by Christopher Price
Early last season, many believed the time had come for tight end Ben Watson to become a breakout star. With Deion Branch and David Givens gone, it was believed Watson had a real shot to become the No. 1 option in the New England passing game — and some even believed he could break the franchise record for most catches by a tight end.
“He could be a really dominant player,” said quarterback Tom Brady of the 6-foot-3, 255-pound tight end before the beginning of the 2006 season. “It’s up to him and how hard he works.”
However, Watson struggled at times, ending the season with 49 receptions. While he was second on the team in catches, it was considered a lost year for Watson for several reasons, not the least of which was that missed three games due to injury and because so much more was expected of the Georgia product.
But everything changed for Watson on April 29th when the Patriots traded for Randy Moss. The arrival of Moss gave New England a legitimate threat in the vertical game, one they didn’t have the last few years and one that demands constant attention from opposing defenses. As a result, the mere presence of Moss has allowed underneath receivers to benefit — even if Moss isn’t catching balls, his constant presence demands attention, and allows tight ends and slot receivers to flourish in single coverage.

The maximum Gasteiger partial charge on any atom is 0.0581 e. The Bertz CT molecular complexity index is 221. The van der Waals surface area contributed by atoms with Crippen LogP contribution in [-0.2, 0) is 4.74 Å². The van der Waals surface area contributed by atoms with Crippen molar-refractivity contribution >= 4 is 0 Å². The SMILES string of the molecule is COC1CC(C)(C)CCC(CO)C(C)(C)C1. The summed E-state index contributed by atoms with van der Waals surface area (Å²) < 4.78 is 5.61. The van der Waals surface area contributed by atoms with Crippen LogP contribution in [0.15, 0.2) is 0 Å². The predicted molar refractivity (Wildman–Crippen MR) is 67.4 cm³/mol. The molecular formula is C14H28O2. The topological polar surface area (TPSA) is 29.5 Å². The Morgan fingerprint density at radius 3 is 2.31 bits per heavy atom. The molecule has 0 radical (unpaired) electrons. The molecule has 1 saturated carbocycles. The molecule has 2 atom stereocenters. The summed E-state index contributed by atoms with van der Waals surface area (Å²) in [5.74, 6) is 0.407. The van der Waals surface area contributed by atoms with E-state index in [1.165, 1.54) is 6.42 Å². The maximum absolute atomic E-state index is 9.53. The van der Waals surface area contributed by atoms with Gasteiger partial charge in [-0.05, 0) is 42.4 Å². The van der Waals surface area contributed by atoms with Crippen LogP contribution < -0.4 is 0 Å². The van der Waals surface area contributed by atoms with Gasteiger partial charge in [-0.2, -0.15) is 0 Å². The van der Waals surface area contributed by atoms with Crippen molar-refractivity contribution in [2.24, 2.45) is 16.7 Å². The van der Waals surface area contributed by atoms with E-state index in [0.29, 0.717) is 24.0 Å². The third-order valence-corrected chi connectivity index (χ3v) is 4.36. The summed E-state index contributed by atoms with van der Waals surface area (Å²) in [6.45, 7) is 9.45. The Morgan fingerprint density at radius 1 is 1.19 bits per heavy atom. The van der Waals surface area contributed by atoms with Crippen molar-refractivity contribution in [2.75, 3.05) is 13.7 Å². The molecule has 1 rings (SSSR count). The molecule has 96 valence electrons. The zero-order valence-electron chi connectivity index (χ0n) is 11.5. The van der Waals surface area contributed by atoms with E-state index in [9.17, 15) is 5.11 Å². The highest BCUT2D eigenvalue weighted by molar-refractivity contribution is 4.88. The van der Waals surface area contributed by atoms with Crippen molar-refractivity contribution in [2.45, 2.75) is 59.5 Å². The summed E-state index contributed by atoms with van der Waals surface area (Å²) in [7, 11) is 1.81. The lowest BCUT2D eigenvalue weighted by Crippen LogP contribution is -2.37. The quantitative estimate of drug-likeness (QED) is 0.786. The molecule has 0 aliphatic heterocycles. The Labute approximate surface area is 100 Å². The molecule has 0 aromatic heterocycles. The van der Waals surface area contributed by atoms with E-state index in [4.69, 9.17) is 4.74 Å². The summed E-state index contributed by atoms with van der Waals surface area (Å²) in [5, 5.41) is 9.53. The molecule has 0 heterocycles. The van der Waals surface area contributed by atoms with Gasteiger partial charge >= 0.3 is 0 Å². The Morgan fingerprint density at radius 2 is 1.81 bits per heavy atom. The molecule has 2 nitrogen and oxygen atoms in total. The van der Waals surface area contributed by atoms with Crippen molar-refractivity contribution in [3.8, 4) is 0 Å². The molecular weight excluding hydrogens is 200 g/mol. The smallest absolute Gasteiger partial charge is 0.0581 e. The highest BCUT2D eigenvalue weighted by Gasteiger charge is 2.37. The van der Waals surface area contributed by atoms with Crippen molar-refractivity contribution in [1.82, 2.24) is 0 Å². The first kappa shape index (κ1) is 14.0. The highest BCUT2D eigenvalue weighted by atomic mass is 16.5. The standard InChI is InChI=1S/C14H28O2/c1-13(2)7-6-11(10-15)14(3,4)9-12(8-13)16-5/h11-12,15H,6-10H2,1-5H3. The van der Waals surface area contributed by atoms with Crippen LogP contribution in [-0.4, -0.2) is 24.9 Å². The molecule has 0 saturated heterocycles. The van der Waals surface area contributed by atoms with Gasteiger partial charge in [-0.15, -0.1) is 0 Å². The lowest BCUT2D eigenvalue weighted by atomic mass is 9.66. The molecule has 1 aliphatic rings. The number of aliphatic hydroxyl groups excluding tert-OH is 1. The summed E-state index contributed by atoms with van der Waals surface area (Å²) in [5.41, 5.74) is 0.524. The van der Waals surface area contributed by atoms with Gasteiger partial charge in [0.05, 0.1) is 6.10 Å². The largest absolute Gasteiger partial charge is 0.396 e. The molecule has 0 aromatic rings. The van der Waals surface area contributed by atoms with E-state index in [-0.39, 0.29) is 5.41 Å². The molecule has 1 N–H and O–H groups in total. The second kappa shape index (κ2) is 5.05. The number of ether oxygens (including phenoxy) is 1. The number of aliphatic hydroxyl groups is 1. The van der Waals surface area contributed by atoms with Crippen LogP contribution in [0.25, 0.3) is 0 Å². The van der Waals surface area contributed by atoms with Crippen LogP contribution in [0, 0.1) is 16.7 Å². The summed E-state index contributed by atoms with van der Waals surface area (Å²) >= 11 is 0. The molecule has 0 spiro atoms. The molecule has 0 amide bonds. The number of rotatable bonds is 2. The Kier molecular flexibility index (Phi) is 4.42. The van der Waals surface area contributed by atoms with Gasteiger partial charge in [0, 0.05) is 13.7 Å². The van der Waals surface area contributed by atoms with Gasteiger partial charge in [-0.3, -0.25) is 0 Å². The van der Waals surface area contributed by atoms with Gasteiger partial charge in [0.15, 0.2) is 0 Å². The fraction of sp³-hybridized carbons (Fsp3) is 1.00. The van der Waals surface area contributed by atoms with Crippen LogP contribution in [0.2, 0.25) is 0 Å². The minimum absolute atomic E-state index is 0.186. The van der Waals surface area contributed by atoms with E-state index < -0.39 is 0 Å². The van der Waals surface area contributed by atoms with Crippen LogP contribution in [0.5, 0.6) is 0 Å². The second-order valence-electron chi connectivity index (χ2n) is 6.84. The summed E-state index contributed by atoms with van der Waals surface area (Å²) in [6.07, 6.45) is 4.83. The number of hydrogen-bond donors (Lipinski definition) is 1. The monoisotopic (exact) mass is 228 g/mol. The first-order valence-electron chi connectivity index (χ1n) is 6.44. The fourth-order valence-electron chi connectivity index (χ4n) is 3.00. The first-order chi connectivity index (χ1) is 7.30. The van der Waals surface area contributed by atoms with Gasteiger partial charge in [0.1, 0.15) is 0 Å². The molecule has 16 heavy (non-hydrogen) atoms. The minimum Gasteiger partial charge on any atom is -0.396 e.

On Sunday, the Browns specifically spent much of their defensive energies in trying to stop Moss. As a result, Watson was able to pick up the slack, finishing with six catches for 107 yards and two touchdowns.
“A lot of times we kind of feel it out in the beginning of the game with different personnel groups in there, and see how they’re going to play us,” said Watson, who also had an 11-yard run on a reverse, the first run from scrimmage for him in his NFL career. “It just so happened they were playing a lot of split safety, and I was able to get open a little bit.”
On both of his touchdown catches, Moss was on the same side of the field as Watson, drawing the bulk of the attention from defenders who were more concerned with No. 81 than they were with No. 84.
“It’s great having the opportunity,” said Watson, who registered the first 100-yard game of his career and brought his 2007 total to a career-high five touchdown receptions, four of which have come in red-zone situations. “That’s why you always have to be ready. You never know when your time is going to come to help out this team.”
“The great thing about Ben is that he has these games where they could be breakout games, and if you stop paying attention to Ben he really hurts you,” Brady said Sunday. “I think that was the situation on both of those touchdown passes, where they’re overplaying one thing, and you forget about Ben and he’s there to make the play.
“It’s another couple of touchdown [catches] for him. He’s a threat every time he’s in the red zone because he has great hands, he’s very elusive, and he gets open on the linebackers. I thought he had another great day.”
FIVE THINGS TO LOOK FOR THIS WEEK